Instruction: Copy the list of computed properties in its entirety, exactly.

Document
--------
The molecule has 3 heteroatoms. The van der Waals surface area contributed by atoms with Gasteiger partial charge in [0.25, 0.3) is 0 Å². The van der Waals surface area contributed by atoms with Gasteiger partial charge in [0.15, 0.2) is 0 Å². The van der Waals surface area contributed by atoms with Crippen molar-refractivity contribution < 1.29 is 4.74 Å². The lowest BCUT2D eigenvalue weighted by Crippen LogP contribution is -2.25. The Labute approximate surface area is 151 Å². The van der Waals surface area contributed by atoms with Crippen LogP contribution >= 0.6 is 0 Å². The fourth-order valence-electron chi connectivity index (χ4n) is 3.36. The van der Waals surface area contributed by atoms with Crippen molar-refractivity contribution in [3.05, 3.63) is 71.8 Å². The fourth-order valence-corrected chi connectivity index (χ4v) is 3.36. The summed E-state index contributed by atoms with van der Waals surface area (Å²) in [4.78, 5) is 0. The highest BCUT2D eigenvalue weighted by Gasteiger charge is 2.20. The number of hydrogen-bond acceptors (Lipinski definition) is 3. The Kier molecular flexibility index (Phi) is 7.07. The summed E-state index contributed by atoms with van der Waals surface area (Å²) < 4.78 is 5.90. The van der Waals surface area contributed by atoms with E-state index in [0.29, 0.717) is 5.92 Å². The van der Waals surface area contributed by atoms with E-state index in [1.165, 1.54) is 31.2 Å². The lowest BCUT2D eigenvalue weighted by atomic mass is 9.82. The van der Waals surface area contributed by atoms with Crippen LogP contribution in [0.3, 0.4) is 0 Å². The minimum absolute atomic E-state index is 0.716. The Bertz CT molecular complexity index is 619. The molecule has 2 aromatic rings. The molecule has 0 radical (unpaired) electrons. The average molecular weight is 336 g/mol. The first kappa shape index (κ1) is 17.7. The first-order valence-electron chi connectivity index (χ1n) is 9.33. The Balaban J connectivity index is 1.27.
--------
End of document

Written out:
The molecule has 3 heteroatoms. The van der Waals surface area contributed by atoms with Gasteiger partial charge in [0.25, 0.3) is 0 Å². The van der Waals surface area contributed by atoms with Gasteiger partial charge in [0.15, 0.2) is 0 Å². The van der Waals surface area contributed by atoms with Crippen molar-refractivity contribution < 1.29 is 4.74 Å². The lowest BCUT2D eigenvalue weighted by Crippen LogP contribution is -2.25. The Labute approximate surface area is 151 Å². The van der Waals surface area contributed by atoms with Crippen LogP contribution >= 0.6 is 0 Å². The fourth-order valence-electron chi connectivity index (χ4n) is 3.36. The van der Waals surface area contributed by atoms with Crippen molar-refractivity contribution in [3.05, 3.63) is 71.8 Å². The fourth-order valence-corrected chi connectivity index (χ4v) is 3.36. The summed E-state index contributed by atoms with van der Waals surface area (Å²) in [4.78, 5) is 0. The highest BCUT2D eigenvalue weighted by Gasteiger charge is 2.20. The number of hydrogen-bond acceptors (Lipinski definition) is 3. The Kier molecular flexibility index (Phi) is 7.07. The summed E-state index contributed by atoms with van der Waals surface area (Å²) < 4.78 is 5.90. The van der Waals surface area contributed by atoms with E-state index in [0.29, 0.717) is 5.92 Å². The van der Waals surface area contributed by atoms with E-state index in [1.165, 1.54) is 31.2 Å². The lowest BCUT2D eigenvalue weighted by atomic mass is 9.82. The van der Waals surface area contributed by atoms with Crippen LogP contribution in [0.3, 0.4) is 0 Å². The minimum absolute atomic E-state index is 0.716. The Bertz CT molecular complexity index is 619. The molecule has 2 aromatic rings. The molecule has 0 radical (unpaired) electrons. The average molecular weight is 336 g/mol. The first kappa shape index (κ1) is 17.7. The first-order valence-electron chi connectivity index (χ1n) is 9.33. The Balaban J connectivity index is 1.27.